Nearly one month ago, Complete Streets Bellevue was happy to announce that we would be hosting three walking audits of NE 8th St, one of the most dangerous streets in Bellevue. These audits would complement the work of city staff and engineers, who would review the corridor and suggest tactical projects to be built with Bellevue’s Vision Zero Rapid Build Project funding to improve safety. Since the feedback from our walking audits would help guide engineers in their project suggestions to city staff, we knew this would be a great opportunity for our community to provide valuable insight – and boy did our community deliver!

Across our three events on March 8th, March 10th, and March 13th, we had 22 attendees show up from all over our city and region to support safe streets! In addition to the many Bellevue & Crossroads neighborhood residents who provided their lived experiences navigating the corridor, we were honored to be joined by representatives from great organizations like Greater Redmond Transportation Management Association (GRTMA), Feet First, and Disability Rights Washington. On our March 13th “Errands” walk, Bellevue City Councilmember Janice Zahn met with us at Crossroads Park to join in our group’s discussion of the difficulties walking & biking around Bellevue. We are extremely grateful for CM Zahn’s attendance and for her leadership in making Bellevue streets safer for all. Special thanks also go to Caitlin Whitehead, who is behind all of the great photos you’ll see of our event. An illustrator by trade, her artistic insight and help with planning the walks helped make them a success. To see her great work, check out her website here.

Below, we’ve included some preliminary findings from each of our events, as well as links to Twitter threads with more details. Although this week was a lot of fun, the work has only just begun – CSB leadership will be collating our community’s feedback into a report, which will be presented to city staff later next week. As soon as that report is complete, we’ll be sure to share it with our community for feedback & questions. We’ll also keep our members updated on next steps for getting the suggested projects actually built, the potential for walking audits on other streets, and other ways to stay involved in the safe streets movement in Bellevue.

We’re so honored and excited to have shared these experiences with our community. We thank you for choosing to be a part of this young but growing movement for safe streets in our city. It’s time for a Bellevue that’s sustainable, safe, and equitable – one that works for all of us, no matter how we get around. Thank you for your part in helping us achieve this vision!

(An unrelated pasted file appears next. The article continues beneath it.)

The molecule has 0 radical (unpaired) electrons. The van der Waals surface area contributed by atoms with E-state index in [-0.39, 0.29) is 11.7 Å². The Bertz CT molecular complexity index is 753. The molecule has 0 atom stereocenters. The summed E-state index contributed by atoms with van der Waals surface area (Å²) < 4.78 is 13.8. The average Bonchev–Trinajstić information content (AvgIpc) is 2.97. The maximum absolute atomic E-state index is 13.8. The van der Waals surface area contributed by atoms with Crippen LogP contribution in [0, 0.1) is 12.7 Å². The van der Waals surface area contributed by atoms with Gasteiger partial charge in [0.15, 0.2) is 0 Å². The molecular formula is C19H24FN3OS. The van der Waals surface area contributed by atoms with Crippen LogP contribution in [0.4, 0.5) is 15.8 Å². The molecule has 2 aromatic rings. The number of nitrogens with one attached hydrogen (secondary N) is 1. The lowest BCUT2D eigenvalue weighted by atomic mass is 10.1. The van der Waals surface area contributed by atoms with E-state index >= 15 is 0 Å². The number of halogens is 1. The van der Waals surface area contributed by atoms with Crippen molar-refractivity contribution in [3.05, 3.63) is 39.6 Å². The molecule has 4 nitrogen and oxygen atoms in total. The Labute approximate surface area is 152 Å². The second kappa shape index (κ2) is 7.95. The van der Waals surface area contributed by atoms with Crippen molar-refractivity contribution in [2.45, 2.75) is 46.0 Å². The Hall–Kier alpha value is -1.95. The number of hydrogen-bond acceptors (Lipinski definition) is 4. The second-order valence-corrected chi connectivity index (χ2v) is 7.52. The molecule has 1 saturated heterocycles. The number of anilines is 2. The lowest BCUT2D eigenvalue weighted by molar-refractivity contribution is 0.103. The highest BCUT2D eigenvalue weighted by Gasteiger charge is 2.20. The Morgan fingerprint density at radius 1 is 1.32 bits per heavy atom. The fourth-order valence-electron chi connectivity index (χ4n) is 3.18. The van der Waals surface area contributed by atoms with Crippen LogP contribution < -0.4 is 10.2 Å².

Monday, March 8th – Health

Our first walk had the most attendees and was held at twilight, which enabled us to recognize visibility issues which we might not have noticed during the day. Although a lot of participants were able to share experiences of how they’d walked, biked, or taken transit to health appointments in the past, they all noted the difficulties surrounding scheduling & safety that they encountered. After the walk, the group consensus around the stretch of NE 8th St between 148th Ave & 156th Ave was that it was an uncomfortable and drab walk that they would only use if no other options were available. However, we still saw several people jogging, biking, and walking with groceries along this section of the corridor, implying that there are some people for whom improvements to this section would make a difference.

Wednesday, March 10th – School

Although only a couple of attendees presently had school-aged children, nearly all participants were parents who were able to share experiences of their children walking to school (or being unable to because of lack of safe infrastructure). In our discussion of 15-Minute Cities, we noted how schools are perfect, hyperlocal destinations for which we can build walking & biking infrastructure that’s accessible for all ages – but we often lack the funds or political will to do so. Although certain portions of our route between 140th Ave & 143rd Ave NE were safe for young children in our group’s opinions, other stretches, especially closer to the apartments where kids would actually be coming from, were more dangerous. Our kids deserve safe infrastructure along their whole route, so that they can navigate their way to schools independently & safely.

Saturday, March 13th – Errands

We were honored to be joined by Bellevue City Councilmember Janice Zahn for this event, and our group made the most use of her time by having some great discussions on walking, biking, and taking transit for errands in Bellevue. Many in our group expressed desires to be less car-dependent and to be able to use our ped & bike networks to accomplish day-to-day tasks, but noted how the infrastructure is often not there to facilitate that. One group member mentioned how they biked occasionally but often stayed on the sidewalk because of discomfort with cars. Another mentioned how we needed more robust transit service to encourage people to switch from cars. We also talked about the effect that increasing visibility of bike riders & infrastructure can have on encouraging more people to ride. Although we got so lost in our discussion that we began very late, we did eventually walk the corridor between 156th Ave & 164th Ave NE and noted the safety issues that we thought could be fixed.

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